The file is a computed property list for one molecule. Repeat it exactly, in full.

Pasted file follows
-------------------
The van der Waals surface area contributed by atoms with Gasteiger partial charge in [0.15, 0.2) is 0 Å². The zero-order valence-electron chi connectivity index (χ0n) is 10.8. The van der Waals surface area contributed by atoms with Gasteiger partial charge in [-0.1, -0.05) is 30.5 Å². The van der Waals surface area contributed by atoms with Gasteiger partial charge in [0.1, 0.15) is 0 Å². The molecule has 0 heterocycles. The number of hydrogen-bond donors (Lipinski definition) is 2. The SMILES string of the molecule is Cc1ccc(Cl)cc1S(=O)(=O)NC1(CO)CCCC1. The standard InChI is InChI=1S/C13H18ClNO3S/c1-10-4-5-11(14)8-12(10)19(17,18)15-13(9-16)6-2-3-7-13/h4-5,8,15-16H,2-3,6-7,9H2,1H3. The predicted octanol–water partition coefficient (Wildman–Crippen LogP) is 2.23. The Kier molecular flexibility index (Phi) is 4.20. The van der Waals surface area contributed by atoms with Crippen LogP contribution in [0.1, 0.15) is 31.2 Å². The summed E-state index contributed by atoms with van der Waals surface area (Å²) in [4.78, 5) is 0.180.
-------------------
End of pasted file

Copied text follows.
The van der Waals surface area contributed by atoms with Gasteiger partial charge in [0.15, 0.2) is 0 Å². The zero-order valence-electron chi connectivity index (χ0n) is 10.8. The van der Waals surface area contributed by atoms with Gasteiger partial charge in [-0.1, -0.05) is 30.5 Å². The van der Waals surface area contributed by atoms with Gasteiger partial charge in [0.1, 0.15) is 0 Å². The molecule has 0 heterocycles. The number of hydrogen-bond donors (Lipinski definition) is 2. The SMILES string of the molecule is Cc1ccc(Cl)cc1S(=O)(=O)NC1(CO)CCCC1. The standard InChI is InChI=1S/C13H18ClNO3S/c1-10-4-5-11(14)8-12(10)19(17,18)15-13(9-16)6-2-3-7-13/h4-5,8,15-16H,2-3,6-7,9H2,1H3. The predicted octanol–water partition coefficient (Wildman–Crippen LogP) is 2.23. The Kier molecular flexibility index (Phi) is 4.20. The van der Waals surface area contributed by atoms with Crippen LogP contribution in [0.1, 0.15) is 31.2 Å². The summed E-state index contributed by atoms with van der Waals surface area (Å²) in [4.78, 5) is 0.180.